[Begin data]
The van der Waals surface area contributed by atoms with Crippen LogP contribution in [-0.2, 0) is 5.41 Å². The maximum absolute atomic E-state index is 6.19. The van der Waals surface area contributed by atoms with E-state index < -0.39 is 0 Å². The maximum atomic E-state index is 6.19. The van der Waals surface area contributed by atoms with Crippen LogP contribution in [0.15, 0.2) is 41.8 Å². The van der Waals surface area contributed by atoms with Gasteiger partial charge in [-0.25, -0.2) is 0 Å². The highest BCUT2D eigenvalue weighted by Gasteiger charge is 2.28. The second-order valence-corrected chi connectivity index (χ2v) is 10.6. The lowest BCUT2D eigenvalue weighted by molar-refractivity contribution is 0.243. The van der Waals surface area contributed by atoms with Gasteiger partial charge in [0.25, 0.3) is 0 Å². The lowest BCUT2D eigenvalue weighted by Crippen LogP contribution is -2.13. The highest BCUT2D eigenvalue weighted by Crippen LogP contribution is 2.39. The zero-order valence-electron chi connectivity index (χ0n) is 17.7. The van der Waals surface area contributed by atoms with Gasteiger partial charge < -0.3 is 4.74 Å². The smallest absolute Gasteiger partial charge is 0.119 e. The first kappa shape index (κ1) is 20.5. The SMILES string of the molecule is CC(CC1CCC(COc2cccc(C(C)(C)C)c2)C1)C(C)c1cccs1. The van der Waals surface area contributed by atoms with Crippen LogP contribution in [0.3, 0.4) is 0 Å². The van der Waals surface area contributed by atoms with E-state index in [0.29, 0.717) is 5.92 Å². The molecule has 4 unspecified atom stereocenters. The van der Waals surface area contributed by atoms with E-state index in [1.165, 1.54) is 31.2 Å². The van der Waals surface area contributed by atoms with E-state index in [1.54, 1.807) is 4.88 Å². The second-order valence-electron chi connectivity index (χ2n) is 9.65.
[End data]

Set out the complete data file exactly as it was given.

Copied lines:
The van der Waals surface area contributed by atoms with Crippen LogP contribution in [-0.2, 0) is 5.41 Å². The maximum absolute atomic E-state index is 6.19. The van der Waals surface area contributed by atoms with E-state index < -0.39 is 0 Å². The maximum atomic E-state index is 6.19. The van der Waals surface area contributed by atoms with Crippen LogP contribution in [0.15, 0.2) is 41.8 Å². The van der Waals surface area contributed by atoms with Gasteiger partial charge in [-0.25, -0.2) is 0 Å². The highest BCUT2D eigenvalue weighted by Gasteiger charge is 2.28. The second-order valence-corrected chi connectivity index (χ2v) is 10.6. The lowest BCUT2D eigenvalue weighted by molar-refractivity contribution is 0.243. The van der Waals surface area contributed by atoms with Gasteiger partial charge in [0.25, 0.3) is 0 Å². The lowest BCUT2D eigenvalue weighted by Crippen LogP contribution is -2.13. The highest BCUT2D eigenvalue weighted by Crippen LogP contribution is 2.39. The zero-order valence-electron chi connectivity index (χ0n) is 17.7. The van der Waals surface area contributed by atoms with Gasteiger partial charge < -0.3 is 4.74 Å². The smallest absolute Gasteiger partial charge is 0.119 e. The first kappa shape index (κ1) is 20.5. The SMILES string of the molecule is CC(CC1CCC(COc2cccc(C(C)(C)C)c2)C1)C(C)c1cccs1. The van der Waals surface area contributed by atoms with Crippen LogP contribution in [0.3, 0.4) is 0 Å². The van der Waals surface area contributed by atoms with E-state index in [0.29, 0.717) is 5.92 Å². The molecule has 4 unspecified atom stereocenters. The van der Waals surface area contributed by atoms with E-state index in [1.165, 1.54) is 31.2 Å². The van der Waals surface area contributed by atoms with E-state index in [1.54, 1.807) is 4.88 Å². The second-order valence-electron chi connectivity index (χ2n) is 9.65.